Naturally, with therapy, you get asked a lot of questions. I thought that I just had some kind of disordered eating, I didn’t realise that I would be diagnosed with depression and anxiety. I remember being asked a lot of questions about when I started to feel sad, if I was always anxious etc.
During recovery, you are trying to leave the eating disorder behind and make your own decisions. I had to rediscover who I was, who my friends were, what I actually liked and disliked. It has taken me years to discover who ‘Caroline’ actually is, what her values are, her life goals and how she wants to live her life.
I’m going to talk more about this in another post.
You will lose friends
This seems to be a common theme of mental illnesses. I had so many appointments, I had to go home for lunch, I was constantly having one-to-ones with my tutor or having a counselling session and I think my friends couldn’t cope with all that. Having clinically depression made me feel so out of tune with them.
Sometimes they would ask me lots of questions about what was going on, and I felt like they cared. But that quickly turned into something else. They would want to know everything about me but then refused to share what was going on with them, it was totally a one-way street. It was almost like I had some juicy gossip to share and they want to know exactly what it was. But it wasn’t gossip, it was my life! And as soon as I told them, they wouldn’t hang out with me in larger groups. It was a chat on the way to school, disappear for the day and then sometimes a chat home. I stopped sharing what was going on after that. So instead, I just isolated myself. I spent my breaks in the toilet or in the library and threw myself into revision on the weekends.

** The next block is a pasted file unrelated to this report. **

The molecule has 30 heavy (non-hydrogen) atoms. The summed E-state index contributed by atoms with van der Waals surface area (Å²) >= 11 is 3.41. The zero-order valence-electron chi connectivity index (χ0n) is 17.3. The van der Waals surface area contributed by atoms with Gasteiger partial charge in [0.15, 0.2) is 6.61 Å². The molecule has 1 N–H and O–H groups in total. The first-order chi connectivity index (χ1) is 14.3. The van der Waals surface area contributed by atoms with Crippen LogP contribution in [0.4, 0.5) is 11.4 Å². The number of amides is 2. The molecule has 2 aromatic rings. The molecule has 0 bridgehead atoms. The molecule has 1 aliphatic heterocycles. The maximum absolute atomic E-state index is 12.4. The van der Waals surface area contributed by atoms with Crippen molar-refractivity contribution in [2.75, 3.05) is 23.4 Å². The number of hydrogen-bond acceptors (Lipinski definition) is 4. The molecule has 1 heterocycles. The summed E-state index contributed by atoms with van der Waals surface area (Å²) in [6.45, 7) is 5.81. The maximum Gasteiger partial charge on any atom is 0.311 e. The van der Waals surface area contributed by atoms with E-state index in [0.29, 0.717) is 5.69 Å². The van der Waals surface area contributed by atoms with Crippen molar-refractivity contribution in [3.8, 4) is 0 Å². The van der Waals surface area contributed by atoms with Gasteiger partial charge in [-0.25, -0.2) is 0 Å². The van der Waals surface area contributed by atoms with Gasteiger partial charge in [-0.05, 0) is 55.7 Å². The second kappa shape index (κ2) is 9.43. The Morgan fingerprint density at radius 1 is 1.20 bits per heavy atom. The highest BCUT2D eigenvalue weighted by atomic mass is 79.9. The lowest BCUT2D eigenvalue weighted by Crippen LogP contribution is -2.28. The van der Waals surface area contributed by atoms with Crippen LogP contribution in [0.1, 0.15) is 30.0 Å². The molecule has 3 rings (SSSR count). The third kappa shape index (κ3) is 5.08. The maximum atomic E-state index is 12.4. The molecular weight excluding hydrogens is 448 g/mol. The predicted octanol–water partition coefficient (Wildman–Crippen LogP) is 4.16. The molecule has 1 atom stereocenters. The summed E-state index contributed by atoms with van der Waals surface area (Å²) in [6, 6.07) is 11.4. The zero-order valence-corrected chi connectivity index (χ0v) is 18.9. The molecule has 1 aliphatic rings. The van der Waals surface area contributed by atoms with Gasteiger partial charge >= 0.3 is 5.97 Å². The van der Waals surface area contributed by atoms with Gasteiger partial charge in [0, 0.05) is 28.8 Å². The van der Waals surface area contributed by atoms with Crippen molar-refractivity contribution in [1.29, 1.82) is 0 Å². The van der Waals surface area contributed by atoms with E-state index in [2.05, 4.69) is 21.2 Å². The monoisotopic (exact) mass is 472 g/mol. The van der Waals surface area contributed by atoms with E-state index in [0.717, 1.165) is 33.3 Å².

Related post: The missing years
You are known as ‘the girl with anorexia’
The mental illness label becomes a part of your life for a long time. Even before I was diagnosed, I remember someone coming up to a friend of mine and asking if I had anorexia. I think it was around the time that ‘All About That Base’ by Meghan Trainor came out. I don’t remember exactly what they said, but it was something to do with the song.
Now, a year after I’ve been discharged, I feel like that is what I am. The girl who used to have anorexia, the girl who’s depressed etc. Coming back from university, I’ve especially felt like that. Where I’m from, now has a lot of bad memories for me. I think it’s because it’s the place where my mental health deteriorated, whereas in Bournemouth I was a new person and no one knew much about me. I know that if I’m not careful, I could easily revert back. It’s very hard to get rid of the label, especially when anorexia was a huge part of my identity. I feel like I still need to prove to people that I am more than a label.
So, yes recovering from an eating disorder is the hardest thing I’ve ever done in my whole life. But, there are so many good things that have come out of it! I don’t want you to read this post, see all the hard stuff and decide not to. I just wanted to spread a bit of awareness for other people to know what it is really like, or if you are recovering, to know that this is normal. You can get through this <3
If you are struggling with an eating disorder, please reach out and speak to someone.
Best wishes, Cx